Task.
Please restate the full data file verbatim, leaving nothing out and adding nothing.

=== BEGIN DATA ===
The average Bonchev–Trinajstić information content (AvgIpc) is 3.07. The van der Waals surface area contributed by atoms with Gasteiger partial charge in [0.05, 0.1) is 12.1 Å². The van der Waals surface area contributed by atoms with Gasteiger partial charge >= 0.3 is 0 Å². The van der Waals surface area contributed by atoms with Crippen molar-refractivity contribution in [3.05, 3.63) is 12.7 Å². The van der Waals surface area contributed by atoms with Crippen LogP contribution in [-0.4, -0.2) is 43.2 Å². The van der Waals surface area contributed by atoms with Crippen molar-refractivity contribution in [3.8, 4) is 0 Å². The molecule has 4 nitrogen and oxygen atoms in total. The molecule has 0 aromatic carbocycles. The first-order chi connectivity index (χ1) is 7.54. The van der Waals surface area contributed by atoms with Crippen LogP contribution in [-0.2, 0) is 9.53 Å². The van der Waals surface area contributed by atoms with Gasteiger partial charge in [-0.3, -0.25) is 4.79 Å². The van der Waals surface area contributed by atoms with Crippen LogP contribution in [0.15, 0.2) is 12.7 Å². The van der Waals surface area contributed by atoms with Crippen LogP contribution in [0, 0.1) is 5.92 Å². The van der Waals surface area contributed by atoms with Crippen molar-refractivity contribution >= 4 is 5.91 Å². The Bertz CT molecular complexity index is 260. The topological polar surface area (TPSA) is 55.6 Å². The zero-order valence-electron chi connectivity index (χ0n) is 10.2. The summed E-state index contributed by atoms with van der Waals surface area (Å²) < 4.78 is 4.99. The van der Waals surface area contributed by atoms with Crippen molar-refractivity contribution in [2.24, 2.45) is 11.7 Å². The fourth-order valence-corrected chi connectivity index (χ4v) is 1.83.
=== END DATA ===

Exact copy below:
The average Bonchev–Trinajstić information content (AvgIpc) is 3.07. The van der Waals surface area contributed by atoms with Gasteiger partial charge in [0.05, 0.1) is 12.1 Å². The van der Waals surface area contributed by atoms with Gasteiger partial charge >= 0.3 is 0 Å². The van der Waals surface area contributed by atoms with Crippen molar-refractivity contribution in [3.05, 3.63) is 12.7 Å². The van der Waals surface area contributed by atoms with Crippen LogP contribution in [-0.4, -0.2) is 43.2 Å². The van der Waals surface area contributed by atoms with Crippen molar-refractivity contribution in [3.8, 4) is 0 Å². The molecule has 4 nitrogen and oxygen atoms in total. The molecule has 0 aromatic carbocycles. The first-order chi connectivity index (χ1) is 7.54. The van der Waals surface area contributed by atoms with Crippen LogP contribution in [-0.2, 0) is 9.53 Å². The van der Waals surface area contributed by atoms with Gasteiger partial charge in [-0.3, -0.25) is 4.79 Å². The van der Waals surface area contributed by atoms with Crippen LogP contribution in [0.15, 0.2) is 12.7 Å². The van der Waals surface area contributed by atoms with Crippen LogP contribution in [0, 0.1) is 5.92 Å². The van der Waals surface area contributed by atoms with Crippen molar-refractivity contribution >= 4 is 5.91 Å². The Bertz CT molecular complexity index is 260. The topological polar surface area (TPSA) is 55.6 Å². The zero-order valence-electron chi connectivity index (χ0n) is 10.2. The summed E-state index contributed by atoms with van der Waals surface area (Å²) < 4.78 is 4.99. The van der Waals surface area contributed by atoms with Crippen molar-refractivity contribution in [2.24, 2.45) is 11.7 Å². The fourth-order valence-corrected chi connectivity index (χ4v) is 1.83.